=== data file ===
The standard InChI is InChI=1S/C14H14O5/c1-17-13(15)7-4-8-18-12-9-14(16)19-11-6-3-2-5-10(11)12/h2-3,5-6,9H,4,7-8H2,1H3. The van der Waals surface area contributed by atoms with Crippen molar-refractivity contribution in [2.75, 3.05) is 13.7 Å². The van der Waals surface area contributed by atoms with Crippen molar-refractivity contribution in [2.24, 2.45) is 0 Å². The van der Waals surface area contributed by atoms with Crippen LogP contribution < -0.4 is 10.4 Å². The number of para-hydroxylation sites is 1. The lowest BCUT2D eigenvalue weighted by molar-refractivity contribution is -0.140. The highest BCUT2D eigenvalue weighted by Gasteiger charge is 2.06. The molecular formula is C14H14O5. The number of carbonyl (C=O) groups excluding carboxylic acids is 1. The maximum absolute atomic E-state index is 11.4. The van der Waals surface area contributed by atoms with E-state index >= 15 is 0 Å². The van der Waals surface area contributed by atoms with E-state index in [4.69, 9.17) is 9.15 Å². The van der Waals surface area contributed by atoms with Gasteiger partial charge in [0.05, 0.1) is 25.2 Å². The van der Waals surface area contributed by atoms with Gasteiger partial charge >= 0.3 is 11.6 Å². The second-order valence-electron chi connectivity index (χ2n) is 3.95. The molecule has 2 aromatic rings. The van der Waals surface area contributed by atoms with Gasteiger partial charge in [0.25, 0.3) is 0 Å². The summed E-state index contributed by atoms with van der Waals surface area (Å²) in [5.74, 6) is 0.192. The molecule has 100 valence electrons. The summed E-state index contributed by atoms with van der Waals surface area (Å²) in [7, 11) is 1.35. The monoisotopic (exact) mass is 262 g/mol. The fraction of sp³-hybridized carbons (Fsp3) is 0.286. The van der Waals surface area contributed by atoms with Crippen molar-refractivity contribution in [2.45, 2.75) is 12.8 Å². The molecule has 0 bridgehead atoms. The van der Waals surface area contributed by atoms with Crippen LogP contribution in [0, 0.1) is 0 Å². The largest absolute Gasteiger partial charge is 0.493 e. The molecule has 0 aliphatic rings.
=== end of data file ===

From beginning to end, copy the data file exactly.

The standard InChI is InChI=1S/C14H14O5/c1-17-13(15)7-4-8-18-12-9-14(16)19-11-6-3-2-5-10(11)12/h2-3,5-6,9H,4,7-8H2,1H3. The van der Waals surface area contributed by atoms with Crippen molar-refractivity contribution in [2.75, 3.05) is 13.7 Å². The van der Waals surface area contributed by atoms with Crippen molar-refractivity contribution in [2.24, 2.45) is 0 Å². The van der Waals surface area contributed by atoms with Crippen LogP contribution < -0.4 is 10.4 Å². The number of para-hydroxylation sites is 1. The lowest BCUT2D eigenvalue weighted by molar-refractivity contribution is -0.140. The highest BCUT2D eigenvalue weighted by Gasteiger charge is 2.06. The molecular formula is C14H14O5. The number of carbonyl (C=O) groups excluding carboxylic acids is 1. The maximum absolute atomic E-state index is 11.4. The van der Waals surface area contributed by atoms with E-state index >= 15 is 0 Å². The van der Waals surface area contributed by atoms with E-state index in [4.69, 9.17) is 9.15 Å². The van der Waals surface area contributed by atoms with Gasteiger partial charge in [0.05, 0.1) is 25.2 Å². The van der Waals surface area contributed by atoms with Gasteiger partial charge >= 0.3 is 11.6 Å². The second-order valence-electron chi connectivity index (χ2n) is 3.95. The molecule has 2 aromatic rings. The van der Waals surface area contributed by atoms with Gasteiger partial charge in [0.25, 0.3) is 0 Å². The summed E-state index contributed by atoms with van der Waals surface area (Å²) in [5.74, 6) is 0.192. The molecule has 100 valence electrons. The summed E-state index contributed by atoms with van der Waals surface area (Å²) in [7, 11) is 1.35. The monoisotopic (exact) mass is 262 g/mol. The fraction of sp³-hybridized carbons (Fsp3) is 0.286. The van der Waals surface area contributed by atoms with Crippen molar-refractivity contribution in [2.45, 2.75) is 12.8 Å². The molecule has 0 bridgehead atoms. The van der Waals surface area contributed by atoms with Crippen LogP contribution in [0, 0.1) is 0 Å². The largest absolute Gasteiger partial charge is 0.493 e. The molecule has 0 aliphatic rings.